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LA RAZA - The annual National Council of La Raza (NCLR) Conference is scheduled for July 18-19 in New Orleans, with workshops, presentations and panel discussions.
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LABOR - The Eastern Conference For Workplace Democracy: Growing Our Cooperatives, Growing Our Communities, will be held at Drexel University in Philadelphia, PA, July 26-28.
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WOMEN/LYNNE STEWART- Radical Women is asking for support letters and cards to be sent to Lynne Stewart. Stewart is a civil rights attorney and political prisoner who is currently in jail. She has breast cancer and authorities have denied her request for transfer from her Texas prison to the New York City hospital where she received medical attention during a prior bout of breast cancer. Send messages and cards to: Lynne Stewart 53504-054, Federal Medical Center Carswell, P.O. Box 27137, Fort Worth, TX 76127.
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HAITI/WOMEN - Haiti’s government is considering a legal reform measure that would prohibit and punish all sexual assault, including marital rape. MADRE and the International Campaign to Stop Rape & Gender Violence in Conflict are launching a petition to raise international support for this push to address violence against women in Haiti.
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SYRIA/MIDDLE EAST - The Middle East Children’s Alliance (MECA) is currently seeking funds to assist more than 200,000 refugees fleeing violence in Syria.
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WAR RESISTERS - The War Resisters League will hold its 90th anniversary conference, Revolutionary Nonviolence: Building Bridges Across Generations and Communities, August 1-4, at Georgetown University. The event will focus on the U.S.’ long history of antimilitarism.
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POPULAR ECONOMICS - The Center for Popular Economics is holding its 2013 Summer Institute August 4-9 at Hampshire College in Amherst, MA. No background in economics is needed for this intensive training. This year’s theme is, The Care Economy: Building a Just Economy with a Heart.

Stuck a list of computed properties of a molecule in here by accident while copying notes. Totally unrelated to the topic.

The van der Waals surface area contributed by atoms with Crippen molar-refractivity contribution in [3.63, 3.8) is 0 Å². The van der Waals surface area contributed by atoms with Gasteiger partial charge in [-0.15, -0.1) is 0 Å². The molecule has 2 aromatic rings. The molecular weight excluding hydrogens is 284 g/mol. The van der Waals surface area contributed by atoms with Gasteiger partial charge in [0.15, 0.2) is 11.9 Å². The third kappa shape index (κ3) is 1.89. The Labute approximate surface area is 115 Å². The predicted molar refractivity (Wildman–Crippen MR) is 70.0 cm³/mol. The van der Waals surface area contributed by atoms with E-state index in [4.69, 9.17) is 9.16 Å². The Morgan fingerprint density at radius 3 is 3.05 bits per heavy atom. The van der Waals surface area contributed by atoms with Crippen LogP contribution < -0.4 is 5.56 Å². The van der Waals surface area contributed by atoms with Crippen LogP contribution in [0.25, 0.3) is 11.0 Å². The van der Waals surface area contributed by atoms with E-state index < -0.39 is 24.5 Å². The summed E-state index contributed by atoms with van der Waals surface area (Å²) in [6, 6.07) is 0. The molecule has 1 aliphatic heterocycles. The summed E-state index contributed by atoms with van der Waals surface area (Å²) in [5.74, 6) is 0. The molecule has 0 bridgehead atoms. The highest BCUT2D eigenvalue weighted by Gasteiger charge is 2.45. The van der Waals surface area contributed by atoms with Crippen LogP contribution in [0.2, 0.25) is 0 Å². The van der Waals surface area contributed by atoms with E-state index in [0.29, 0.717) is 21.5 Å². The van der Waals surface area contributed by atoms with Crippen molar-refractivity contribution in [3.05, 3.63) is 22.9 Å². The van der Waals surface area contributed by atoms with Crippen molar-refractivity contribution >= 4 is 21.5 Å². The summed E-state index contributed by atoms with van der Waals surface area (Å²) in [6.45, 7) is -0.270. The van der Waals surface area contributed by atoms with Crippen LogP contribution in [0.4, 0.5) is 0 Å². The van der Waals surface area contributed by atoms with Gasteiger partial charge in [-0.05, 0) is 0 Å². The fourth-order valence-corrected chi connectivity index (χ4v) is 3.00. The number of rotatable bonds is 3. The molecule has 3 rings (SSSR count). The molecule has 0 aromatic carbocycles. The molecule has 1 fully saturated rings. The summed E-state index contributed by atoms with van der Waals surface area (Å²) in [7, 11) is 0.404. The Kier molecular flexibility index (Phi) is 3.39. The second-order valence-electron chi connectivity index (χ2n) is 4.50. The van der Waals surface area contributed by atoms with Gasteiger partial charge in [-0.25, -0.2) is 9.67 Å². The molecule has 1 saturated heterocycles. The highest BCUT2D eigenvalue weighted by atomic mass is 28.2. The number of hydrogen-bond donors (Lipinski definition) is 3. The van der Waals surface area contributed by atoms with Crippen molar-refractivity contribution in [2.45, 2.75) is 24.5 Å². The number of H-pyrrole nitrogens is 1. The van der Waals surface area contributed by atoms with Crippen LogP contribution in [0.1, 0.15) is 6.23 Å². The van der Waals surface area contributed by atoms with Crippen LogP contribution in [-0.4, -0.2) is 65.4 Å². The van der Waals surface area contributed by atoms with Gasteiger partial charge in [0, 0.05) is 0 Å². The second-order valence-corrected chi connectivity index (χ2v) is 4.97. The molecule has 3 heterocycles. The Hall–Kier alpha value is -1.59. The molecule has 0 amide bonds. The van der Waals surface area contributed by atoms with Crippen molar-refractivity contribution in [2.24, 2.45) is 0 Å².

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VETERANS - Veterans for Peace is holding the 28th annual convention August 6-11 in Madison, WI. This year’s theme is, Power To The Peaceful.
DEMOCRACY - The Democracy Convention will take place August 7-11 in Madison, WI. The convention brings together nine conferences including topics such as media, education, defense, race, environment and others.
MEN - The 38th National Conference on Men & Masculinity: Forging Justice: Creating Safe, Equal and Accountable Communities, presented in partnership with HAVEN, will be held in Detroit, MI, August 8-10.
Contact: firstname.lastname@example.org; http://www.nomas.org/.
OCCUPY - An Occupy National Gathering will be held in Kalamazoo, MI, August 21-25.
Contact: email@example.com; http://occupynationalgathering.net/.
COMMUNITIES - The Communities Conference is a networking and learning opportunity for co-operative or communal lifestyles, with workshops, events and entertainment; scheduled for August 30-September 2 at the Twin Oaks Community in Louisa, Virginia.
LABOR DAY - The 29th annual Bread and Roses Festival, a celebration of the ethnic diversity and labor history of Lawrence, MA, will be held September 2, in honor of the 1912 Bread and Roses Strike. There will be music, dance, poetry, drama, ethnic food, historical demonstrations, walking & trolley tours.
Contact: PO Box 1137, Lawrence, MA 01842; 978-794-1655; http://www.breadandrosesheritage.org/.
OCCUPY WALL STREET - September 17 is the two-year anniversary of the Occupy Wall Street movement. Events are planned in New York City and worldwide.
TEACHERS - The 13th Annual Conference, “Teaching for Social Justice: The Politics of Pedagogy,” will be held October 12 in San Francisco, CA. The free event features workshops, resources, and free childcare.
Contact: 415-676-7844; firstname.lastname@example.org; http://www.t4sj.org/.
HAITI - International Action, which brings clean water and chlorinators to Haiti, seeks office space capable of housing up to six people and their office equipment.
Contact: Zach Bremer, Zbrehmer@haitiwater.org; 202-488-0735; http://www.haitiwater.org/.
MEDIA - The Union for Democratic Communications and Project Censored are sponsoring a joint conference on media democracy, media activism and social justice to be held November 1-3 at the University of San Francisco. Proposals for presentations, workshops and panels from activists and critical scholars are invited.